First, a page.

v0.8.0: Variables, Tagging mods & Syntax highlighting →

Steampipe Table & Column Standards

Naming

  • Use snake_case for all table and column names.

  • Table names are in the format {plugin}_{service}_{resource_type}. Generally, table names should match the corresponding Terraform resource name.

  • Use singular form (not plural) for table names, e.g. aws_s3_bucket, not aws_s3_buckets.

  • For columns derived from nested object fields, the column should contain the path, snake cased. For example Foo.Bar.Baz should will be in a column named foo_bar_baz:

    "foo": {
    "bar": {
    "baz": "value"
    }
    }
  • Use Terraform as a strong inspiration for field names, when to expand arrays, etc. Being consistent with Terraform is a desirable, and minimum position. Standard columns are an exception and should be consistent in our tables regardless of the Terraform name (they will very rarely conflict anyway)

  • When naming columns for which there is no direct equivalent:

    • Where the field contains an arn or arns, explicitly suffix with _arn:
      • Good: attached_policy_arns
      • Bad: attached_policies
    • Where the field contains an id, explicitly suffix with _id:
      • Good: aws_account_id
      • Bad: aws_account
    • Where the field contains a name but references something that may also have an id or arn, explicitly suffix with _name:
      • Good: role_name
      • Bad: role

Standard Columns

ALL tables that represent a resource should contain the following standard columns:

Column NameData TypeDescription
titleColumnType_STRINGThe display name for this resource.
akasColumnType_JSONA json array of AKAs (also-known-as) that uniquely identify this resource. The format of the akas varies by plugin (arns in aws, resource paths for azure) but they must be unique and should be immutable.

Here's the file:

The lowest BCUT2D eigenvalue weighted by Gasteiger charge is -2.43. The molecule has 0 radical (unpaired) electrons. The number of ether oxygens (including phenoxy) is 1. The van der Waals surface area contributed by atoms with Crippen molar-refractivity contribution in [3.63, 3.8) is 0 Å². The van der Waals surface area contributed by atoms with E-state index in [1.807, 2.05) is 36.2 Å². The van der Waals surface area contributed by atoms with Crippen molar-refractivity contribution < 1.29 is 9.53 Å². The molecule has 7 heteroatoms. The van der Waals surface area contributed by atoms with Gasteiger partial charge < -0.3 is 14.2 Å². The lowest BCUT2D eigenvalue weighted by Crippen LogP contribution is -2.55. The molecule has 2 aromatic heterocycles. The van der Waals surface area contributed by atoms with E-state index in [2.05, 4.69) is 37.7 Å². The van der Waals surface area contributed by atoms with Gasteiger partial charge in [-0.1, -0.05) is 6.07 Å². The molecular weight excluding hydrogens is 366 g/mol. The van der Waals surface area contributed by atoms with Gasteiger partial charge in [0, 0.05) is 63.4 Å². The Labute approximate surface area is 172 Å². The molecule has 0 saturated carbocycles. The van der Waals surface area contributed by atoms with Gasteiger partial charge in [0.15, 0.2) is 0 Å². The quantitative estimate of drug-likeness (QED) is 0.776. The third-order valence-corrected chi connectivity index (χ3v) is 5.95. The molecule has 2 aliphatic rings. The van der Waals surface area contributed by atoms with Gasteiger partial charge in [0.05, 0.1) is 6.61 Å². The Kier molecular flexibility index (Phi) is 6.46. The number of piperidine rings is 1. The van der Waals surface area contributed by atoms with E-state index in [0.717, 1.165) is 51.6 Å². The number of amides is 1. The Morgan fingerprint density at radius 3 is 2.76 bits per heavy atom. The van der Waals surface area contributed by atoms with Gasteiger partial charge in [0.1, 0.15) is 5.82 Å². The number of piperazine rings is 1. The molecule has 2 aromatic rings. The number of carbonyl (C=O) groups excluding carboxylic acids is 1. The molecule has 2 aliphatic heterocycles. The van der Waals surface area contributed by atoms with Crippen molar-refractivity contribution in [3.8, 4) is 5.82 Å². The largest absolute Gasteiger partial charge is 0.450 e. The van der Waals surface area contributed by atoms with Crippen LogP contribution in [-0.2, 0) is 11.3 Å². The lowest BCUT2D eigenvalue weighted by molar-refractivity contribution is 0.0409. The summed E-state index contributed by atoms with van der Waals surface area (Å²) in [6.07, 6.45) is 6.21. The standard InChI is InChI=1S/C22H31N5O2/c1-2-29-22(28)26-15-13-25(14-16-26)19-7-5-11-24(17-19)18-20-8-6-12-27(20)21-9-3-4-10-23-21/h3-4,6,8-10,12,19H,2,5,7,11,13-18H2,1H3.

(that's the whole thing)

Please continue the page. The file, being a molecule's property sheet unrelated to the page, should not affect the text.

tagsColumnType_JSONThe tags on this resource, as a map of key:value pairs. Many resources support tags, though not all in the same format. If the provider tags are in a different format, expose them in the native format in a tags_raw column, and convert them to key:value map in the tags column. When tags are simple labels with no key:value (like github issue lables), use the format label:true.

You may choose to define additional standard columns that are specific to your plugin as well, and it is recommended to do so when appropriate. For example, we define standard columns for our cloud provider plugins:

  • AWS

    • partition
    • account_id
    • region
  • Azure

    • subscription_id
    • resource_group
    • region
  • Google

    • project
    • location

Data Types

Use the appropriate data type so that you can search and filter intelligently. Most of this is fairly self-explanatory but there are a couple items worth pointing out:

  • Steampipe does not not support native Postgres arrays - use ColumnType_JSON for arrays
  • There are 2 valid IP address formats, ColumnType_IPADDR and ColumnType_CIDR which correspond to Postgres inet and cidr data types:
    • Use ColumnType_IPADDR for single ip address - 10.11.12.13.
    • Use ColumnType_IPADDR when a file can either be a single single ip address OR a cidr range - 192.168.0.0/24, 10.11.12.13.
    • Use ColumnType_CIDR for cidr ranges that are ALWAYS represented as a cidr - 192.168.0.0/24, 10.11.12.13/32.